New York governor David Paterson blasted The New York Times on Tuesday for allowing potentially career-ending rumors to circulate regarding a profile it has yet to publish about him.
In a letter to the newspaper's public editor, Paterson chief of staff Lawrence Schwartz questioned the journalistic ethics of the Times. The full text is available at The Huffington Post.
"Over the weekend, speculation about what your article might reveal reached a fever pitch, and stories emerged predicting that, because of the Times' story, the Governor would be forced to resign this week," writes Schwartz to public editor Clark Hoyt. "The imagined justifications for this predicted outcome ran the gamut of the most salacious and outrageous accusations uninformed speculation could produce."
"At any point, the Times' editors could have easily issued a public statement clarifying that the profile neither contained nor supported the salacious stories being sourced to it," writes Schwartz. "Doing so would not have compromised the legitimate reporting being undertaken, the exclusive content being developed, nor the paper's right to produce such a profile. A public clarification would, however, have spared the public the misleading spectacle of the last week. Common decency, if not journalistic ethics, demanded as much."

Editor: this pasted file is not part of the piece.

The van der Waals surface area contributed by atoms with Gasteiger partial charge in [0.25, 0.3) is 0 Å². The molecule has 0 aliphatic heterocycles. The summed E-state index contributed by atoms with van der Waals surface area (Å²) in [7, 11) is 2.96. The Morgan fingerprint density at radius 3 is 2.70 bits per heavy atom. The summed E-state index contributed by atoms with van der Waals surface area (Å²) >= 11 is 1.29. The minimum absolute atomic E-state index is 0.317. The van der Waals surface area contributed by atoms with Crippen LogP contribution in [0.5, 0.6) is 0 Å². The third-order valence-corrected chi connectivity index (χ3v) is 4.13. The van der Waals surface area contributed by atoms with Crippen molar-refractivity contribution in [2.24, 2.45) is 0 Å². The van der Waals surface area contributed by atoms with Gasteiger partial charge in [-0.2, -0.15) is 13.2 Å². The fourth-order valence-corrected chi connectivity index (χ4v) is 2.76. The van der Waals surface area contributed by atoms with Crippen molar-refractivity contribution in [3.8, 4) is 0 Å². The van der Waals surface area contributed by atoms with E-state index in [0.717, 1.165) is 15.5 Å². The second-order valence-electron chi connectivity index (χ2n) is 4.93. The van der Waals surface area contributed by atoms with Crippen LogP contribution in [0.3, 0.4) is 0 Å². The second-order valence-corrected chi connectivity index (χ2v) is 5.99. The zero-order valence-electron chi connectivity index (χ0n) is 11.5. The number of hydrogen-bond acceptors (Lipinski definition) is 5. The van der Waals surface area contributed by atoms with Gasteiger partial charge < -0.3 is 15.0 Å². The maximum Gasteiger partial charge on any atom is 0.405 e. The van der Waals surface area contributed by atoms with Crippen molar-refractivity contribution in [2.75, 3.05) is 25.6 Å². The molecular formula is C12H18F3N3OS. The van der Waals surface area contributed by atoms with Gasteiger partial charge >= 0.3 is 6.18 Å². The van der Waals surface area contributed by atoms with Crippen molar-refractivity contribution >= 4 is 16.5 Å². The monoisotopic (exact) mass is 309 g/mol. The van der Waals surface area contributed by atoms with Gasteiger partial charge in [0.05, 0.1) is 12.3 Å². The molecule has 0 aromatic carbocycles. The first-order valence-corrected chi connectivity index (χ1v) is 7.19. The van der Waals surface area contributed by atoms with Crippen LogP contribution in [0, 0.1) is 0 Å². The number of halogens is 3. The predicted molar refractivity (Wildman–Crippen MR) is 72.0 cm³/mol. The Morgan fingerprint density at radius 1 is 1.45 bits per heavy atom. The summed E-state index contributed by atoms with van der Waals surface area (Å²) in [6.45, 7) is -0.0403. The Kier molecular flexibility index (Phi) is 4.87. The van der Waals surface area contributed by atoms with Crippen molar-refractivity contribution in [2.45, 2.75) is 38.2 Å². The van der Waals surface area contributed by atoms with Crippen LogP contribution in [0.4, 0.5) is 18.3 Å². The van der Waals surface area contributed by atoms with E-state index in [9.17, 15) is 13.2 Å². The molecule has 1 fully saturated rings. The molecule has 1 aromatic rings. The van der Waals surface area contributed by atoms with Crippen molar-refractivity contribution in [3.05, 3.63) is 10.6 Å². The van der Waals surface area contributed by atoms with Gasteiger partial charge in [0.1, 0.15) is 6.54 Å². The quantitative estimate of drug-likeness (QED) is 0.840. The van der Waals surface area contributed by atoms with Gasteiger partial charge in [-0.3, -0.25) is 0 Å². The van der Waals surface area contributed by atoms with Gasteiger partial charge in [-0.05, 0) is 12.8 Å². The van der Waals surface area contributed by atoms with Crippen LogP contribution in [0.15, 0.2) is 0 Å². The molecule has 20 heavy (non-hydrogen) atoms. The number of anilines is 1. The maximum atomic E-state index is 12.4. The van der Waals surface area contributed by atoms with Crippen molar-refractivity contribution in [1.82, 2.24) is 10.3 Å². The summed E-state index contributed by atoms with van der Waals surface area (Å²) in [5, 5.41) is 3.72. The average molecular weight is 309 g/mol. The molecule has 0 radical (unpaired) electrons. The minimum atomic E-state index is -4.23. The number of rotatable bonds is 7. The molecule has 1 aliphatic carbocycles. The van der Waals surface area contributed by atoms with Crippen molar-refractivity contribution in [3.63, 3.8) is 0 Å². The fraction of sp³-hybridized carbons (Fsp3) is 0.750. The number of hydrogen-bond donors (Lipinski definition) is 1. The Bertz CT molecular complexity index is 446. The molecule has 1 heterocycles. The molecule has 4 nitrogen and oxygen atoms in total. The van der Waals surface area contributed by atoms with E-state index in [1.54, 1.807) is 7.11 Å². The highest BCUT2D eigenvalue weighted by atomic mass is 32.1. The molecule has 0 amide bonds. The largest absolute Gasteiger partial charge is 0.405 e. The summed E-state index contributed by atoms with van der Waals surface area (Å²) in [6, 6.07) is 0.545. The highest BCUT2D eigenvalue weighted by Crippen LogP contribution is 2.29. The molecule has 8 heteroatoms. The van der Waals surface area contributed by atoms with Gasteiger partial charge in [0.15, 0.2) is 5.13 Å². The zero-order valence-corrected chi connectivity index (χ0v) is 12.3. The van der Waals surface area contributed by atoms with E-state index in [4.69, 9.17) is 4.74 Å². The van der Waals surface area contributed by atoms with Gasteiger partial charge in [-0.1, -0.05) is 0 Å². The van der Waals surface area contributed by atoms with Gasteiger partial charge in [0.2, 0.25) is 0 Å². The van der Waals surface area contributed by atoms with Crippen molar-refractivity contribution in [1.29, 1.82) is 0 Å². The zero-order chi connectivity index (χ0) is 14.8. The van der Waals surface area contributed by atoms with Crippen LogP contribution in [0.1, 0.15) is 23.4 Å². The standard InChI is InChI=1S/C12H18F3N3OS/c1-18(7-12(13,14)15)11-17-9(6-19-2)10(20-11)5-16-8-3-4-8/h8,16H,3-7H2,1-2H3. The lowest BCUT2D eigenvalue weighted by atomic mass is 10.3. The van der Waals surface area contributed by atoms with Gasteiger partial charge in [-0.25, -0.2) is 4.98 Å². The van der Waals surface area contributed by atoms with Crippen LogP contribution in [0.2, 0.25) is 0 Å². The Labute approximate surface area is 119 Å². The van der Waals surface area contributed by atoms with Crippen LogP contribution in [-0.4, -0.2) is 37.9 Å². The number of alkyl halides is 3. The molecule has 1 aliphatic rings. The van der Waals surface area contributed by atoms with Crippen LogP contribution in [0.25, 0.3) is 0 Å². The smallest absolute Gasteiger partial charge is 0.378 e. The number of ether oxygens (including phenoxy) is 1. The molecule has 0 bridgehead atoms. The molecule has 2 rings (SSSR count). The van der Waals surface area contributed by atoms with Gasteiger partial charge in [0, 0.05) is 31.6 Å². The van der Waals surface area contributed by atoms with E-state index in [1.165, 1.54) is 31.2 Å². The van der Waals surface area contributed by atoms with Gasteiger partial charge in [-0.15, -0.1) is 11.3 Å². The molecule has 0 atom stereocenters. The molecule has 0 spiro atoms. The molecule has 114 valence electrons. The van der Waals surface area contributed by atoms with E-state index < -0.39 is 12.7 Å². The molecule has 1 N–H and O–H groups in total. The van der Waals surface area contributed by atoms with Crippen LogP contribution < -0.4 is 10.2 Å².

Followings days of silence about the swirling rumors, which were splashed on tabloid front pages, Governor Paterson addressed the speculation at a press conference on Monday. He vowed to run for election this fall, and said he has no intention to resign.
"The only way I'm not going to be governor next year is at the ballot box, and the only way that I'll be leaving office before is in a box," said Paterson.
A spokeswoman for the Times says the newspaper is not responsible for what other news outlets and blogs report.